Ever wondered what the locals in the Middle East and North Africa look like or where they come from? In celebration of this week’s FriFotos topic, I will give you a short intro and cultural background of some of the different peoples of the region.
Bedouins are the desert nomads of Arabia. Divided into clans or tribes, their heritage and culture may go so far back in time that I could not tell you precisely where it all began in the region. However, I can tell you that according to Wikipedia, many Bedouins began to adopt a more semi-nomadic lifestyle under British rule. Nowadays, this is still the case. I had the pleasure to interact with Bedouins in the Sinai peninsula when visiting Dahab (Egypt) and Petra, Jordan.
As the Bedouins, Nubians were nomadic peoples that settled in the Nile Valley (southern Egypt and northern Sudan, specifically) around the 4th century. It is estimated that their last kingdom collapsed in 1504 (Wikipedia). Nowadays, Nubians are still somewhat semi-nomadic, traveling throughout Upper Egypt seeking for work in the tourism industry, typically running trips on their feluccas. On the photo above, I am with a Nubian captain taking a felucca ride around the cataracts of Aswan, Upper Egypt.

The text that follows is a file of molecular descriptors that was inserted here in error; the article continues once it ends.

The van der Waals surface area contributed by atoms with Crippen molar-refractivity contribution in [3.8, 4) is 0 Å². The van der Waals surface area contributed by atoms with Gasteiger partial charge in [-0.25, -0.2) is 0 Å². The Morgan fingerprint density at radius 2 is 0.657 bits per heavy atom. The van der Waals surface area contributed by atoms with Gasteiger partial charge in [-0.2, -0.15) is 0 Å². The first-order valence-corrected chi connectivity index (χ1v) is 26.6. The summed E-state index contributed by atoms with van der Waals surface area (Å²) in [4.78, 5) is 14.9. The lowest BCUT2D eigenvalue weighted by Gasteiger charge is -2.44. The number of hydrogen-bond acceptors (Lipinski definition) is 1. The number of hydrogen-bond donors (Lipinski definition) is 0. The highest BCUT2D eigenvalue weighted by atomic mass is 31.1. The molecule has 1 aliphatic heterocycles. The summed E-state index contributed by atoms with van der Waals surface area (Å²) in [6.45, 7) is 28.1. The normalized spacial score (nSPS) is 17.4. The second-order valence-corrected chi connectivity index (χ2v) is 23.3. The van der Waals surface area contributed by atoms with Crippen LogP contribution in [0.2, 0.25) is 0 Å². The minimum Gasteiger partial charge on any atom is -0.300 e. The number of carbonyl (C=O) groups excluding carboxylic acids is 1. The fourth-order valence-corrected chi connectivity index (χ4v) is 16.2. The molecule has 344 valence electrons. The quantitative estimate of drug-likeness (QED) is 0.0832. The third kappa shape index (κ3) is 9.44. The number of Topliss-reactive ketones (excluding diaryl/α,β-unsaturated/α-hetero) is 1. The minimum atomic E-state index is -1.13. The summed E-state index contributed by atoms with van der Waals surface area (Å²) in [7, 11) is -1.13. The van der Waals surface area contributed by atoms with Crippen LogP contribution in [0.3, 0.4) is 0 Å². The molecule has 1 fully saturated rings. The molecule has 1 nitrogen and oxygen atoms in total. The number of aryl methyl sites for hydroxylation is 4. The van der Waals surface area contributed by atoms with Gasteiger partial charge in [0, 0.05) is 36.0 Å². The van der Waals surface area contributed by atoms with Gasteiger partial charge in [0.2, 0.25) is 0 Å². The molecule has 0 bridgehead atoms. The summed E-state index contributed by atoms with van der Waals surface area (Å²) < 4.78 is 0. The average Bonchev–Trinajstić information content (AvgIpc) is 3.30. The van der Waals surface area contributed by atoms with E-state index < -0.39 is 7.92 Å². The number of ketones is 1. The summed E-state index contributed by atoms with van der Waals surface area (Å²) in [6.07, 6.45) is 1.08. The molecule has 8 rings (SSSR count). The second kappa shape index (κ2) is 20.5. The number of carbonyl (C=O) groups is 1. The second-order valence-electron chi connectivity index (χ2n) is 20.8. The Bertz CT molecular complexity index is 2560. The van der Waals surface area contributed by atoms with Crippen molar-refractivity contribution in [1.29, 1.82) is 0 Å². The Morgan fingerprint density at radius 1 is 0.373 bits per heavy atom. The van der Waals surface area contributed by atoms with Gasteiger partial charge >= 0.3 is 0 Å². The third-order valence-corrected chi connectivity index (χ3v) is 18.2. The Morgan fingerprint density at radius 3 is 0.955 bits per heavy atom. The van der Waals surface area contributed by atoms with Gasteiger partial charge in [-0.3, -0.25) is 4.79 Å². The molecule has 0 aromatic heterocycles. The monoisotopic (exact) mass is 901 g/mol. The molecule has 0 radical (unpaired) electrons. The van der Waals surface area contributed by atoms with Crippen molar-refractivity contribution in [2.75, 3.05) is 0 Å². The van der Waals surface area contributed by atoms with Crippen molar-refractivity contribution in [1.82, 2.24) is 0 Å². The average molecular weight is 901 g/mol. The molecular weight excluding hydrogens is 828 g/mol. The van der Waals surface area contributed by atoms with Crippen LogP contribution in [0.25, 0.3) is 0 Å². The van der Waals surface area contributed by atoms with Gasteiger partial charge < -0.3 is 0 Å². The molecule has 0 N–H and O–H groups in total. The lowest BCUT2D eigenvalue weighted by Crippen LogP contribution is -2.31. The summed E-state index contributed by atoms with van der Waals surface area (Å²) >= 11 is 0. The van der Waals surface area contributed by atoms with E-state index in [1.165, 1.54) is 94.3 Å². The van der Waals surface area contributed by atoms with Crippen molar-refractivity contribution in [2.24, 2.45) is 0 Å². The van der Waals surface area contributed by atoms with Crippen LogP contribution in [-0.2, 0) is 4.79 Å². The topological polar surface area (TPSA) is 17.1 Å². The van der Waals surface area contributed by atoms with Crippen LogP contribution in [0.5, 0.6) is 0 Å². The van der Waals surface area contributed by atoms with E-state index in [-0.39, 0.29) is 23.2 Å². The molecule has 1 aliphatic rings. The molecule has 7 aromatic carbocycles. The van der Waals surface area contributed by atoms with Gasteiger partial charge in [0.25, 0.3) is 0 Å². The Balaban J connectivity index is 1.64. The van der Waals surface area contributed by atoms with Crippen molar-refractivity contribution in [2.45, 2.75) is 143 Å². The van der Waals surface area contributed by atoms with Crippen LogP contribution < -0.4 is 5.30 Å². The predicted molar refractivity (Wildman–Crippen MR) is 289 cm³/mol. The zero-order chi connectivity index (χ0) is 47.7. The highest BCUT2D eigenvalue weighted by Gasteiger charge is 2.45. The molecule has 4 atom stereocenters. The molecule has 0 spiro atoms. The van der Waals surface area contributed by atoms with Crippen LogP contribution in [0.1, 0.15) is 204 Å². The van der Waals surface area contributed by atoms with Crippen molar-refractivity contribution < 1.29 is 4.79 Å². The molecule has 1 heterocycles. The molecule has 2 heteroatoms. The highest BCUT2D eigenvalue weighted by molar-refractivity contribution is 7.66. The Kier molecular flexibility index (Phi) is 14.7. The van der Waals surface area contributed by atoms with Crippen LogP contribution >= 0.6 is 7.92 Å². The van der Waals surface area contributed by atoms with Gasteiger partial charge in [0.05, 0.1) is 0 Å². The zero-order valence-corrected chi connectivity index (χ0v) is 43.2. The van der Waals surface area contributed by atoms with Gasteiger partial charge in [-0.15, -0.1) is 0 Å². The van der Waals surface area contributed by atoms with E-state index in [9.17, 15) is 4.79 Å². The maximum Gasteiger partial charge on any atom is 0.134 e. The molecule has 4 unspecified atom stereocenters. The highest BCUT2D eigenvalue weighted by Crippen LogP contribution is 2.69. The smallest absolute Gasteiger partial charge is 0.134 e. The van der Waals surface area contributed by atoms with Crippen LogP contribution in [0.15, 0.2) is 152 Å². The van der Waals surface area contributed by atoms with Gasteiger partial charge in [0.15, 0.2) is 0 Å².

Mostly found in North Africa, I encountered the Berbers in Morocco. Polite an hospitable (just like their other neighbors), these indigenous peoples are thought to be descendants from tribes in Ancient Libya, Ancient Egyptian records show (Wiki). Moreover, I learned from this Wiki article that there are some well-known Berbers: “Zinedine Zidane (French-born international football star of Algerian Kabyle descent) and Ibrahim Afellay (Dutch-born football player of Moroccan Riffian descent)”
Wait…Egyptians? That’s right. While it can be argued, Egyptians take great pride on who they are and their ancient ancestors. I particularly remember this extreme pride of the liberal husband of an Arabic teacher I had my first semester in Cairo. His utter dislike for Gulf Arabs aside, he strained that he was NOT an Arab, but a Pharaonic Egyptian with perhaps a spec of Nubian in him. This was the first time I heard a local in the Middle East distance himself from Arabs. Eventually, though, it was clear to see how proud Egyptians were of their land — and how he probably isn’t the only who thinks this way.
Umm yeah, I had to…
oh wait, WRONG PHOTO!